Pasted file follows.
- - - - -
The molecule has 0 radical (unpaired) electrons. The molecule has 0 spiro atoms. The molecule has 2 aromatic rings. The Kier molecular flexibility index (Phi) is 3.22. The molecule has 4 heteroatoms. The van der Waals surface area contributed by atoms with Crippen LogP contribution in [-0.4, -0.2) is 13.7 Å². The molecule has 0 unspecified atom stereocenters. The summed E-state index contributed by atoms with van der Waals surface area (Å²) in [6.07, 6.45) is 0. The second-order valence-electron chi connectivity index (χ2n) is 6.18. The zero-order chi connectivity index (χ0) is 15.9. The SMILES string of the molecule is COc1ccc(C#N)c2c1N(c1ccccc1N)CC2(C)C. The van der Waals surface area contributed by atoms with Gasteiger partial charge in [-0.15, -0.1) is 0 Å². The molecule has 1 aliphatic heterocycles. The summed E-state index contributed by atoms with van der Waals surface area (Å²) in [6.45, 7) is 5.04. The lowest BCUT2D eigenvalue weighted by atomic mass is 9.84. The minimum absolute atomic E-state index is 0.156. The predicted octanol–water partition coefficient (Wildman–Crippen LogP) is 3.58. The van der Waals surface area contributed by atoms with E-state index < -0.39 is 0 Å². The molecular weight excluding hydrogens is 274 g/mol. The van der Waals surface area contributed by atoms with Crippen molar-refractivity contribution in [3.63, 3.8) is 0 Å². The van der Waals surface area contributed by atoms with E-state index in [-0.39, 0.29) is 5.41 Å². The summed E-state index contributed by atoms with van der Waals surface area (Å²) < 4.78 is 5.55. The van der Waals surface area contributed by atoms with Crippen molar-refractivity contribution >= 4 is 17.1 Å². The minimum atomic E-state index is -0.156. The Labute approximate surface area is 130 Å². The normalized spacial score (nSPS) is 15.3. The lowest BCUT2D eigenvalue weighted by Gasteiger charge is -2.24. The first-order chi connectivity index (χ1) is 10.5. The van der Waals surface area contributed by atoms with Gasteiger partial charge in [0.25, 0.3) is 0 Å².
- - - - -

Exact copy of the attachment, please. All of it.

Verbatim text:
The molecule has 0 radical (unpaired) electrons. The molecule has 0 spiro atoms. The molecule has 2 aromatic rings. The Kier molecular flexibility index (Phi) is 3.22. The molecule has 4 heteroatoms. The van der Waals surface area contributed by atoms with Crippen LogP contribution in [-0.4, -0.2) is 13.7 Å². The molecule has 0 unspecified atom stereocenters. The summed E-state index contributed by atoms with van der Waals surface area (Å²) in [6.07, 6.45) is 0. The second-order valence-electron chi connectivity index (χ2n) is 6.18. The zero-order chi connectivity index (χ0) is 15.9. The SMILES string of the molecule is COc1ccc(C#N)c2c1N(c1ccccc1N)CC2(C)C. The van der Waals surface area contributed by atoms with Gasteiger partial charge in [-0.15, -0.1) is 0 Å². The molecule has 1 aliphatic heterocycles. The summed E-state index contributed by atoms with van der Waals surface area (Å²) in [6.45, 7) is 5.04. The lowest BCUT2D eigenvalue weighted by atomic mass is 9.84. The minimum absolute atomic E-state index is 0.156. The predicted octanol–water partition coefficient (Wildman–Crippen LogP) is 3.58. The van der Waals surface area contributed by atoms with E-state index < -0.39 is 0 Å². The molecular weight excluding hydrogens is 274 g/mol. The van der Waals surface area contributed by atoms with Crippen molar-refractivity contribution in [3.63, 3.8) is 0 Å². The van der Waals surface area contributed by atoms with E-state index in [-0.39, 0.29) is 5.41 Å². The summed E-state index contributed by atoms with van der Waals surface area (Å²) < 4.78 is 5.55. The van der Waals surface area contributed by atoms with Crippen molar-refractivity contribution >= 4 is 17.1 Å². The minimum atomic E-state index is -0.156. The Labute approximate surface area is 130 Å². The normalized spacial score (nSPS) is 15.3. The lowest BCUT2D eigenvalue weighted by Gasteiger charge is -2.24. The first-order chi connectivity index (χ1) is 10.5. The van der Waals surface area contributed by atoms with Gasteiger partial charge in [0.25, 0.3) is 0 Å².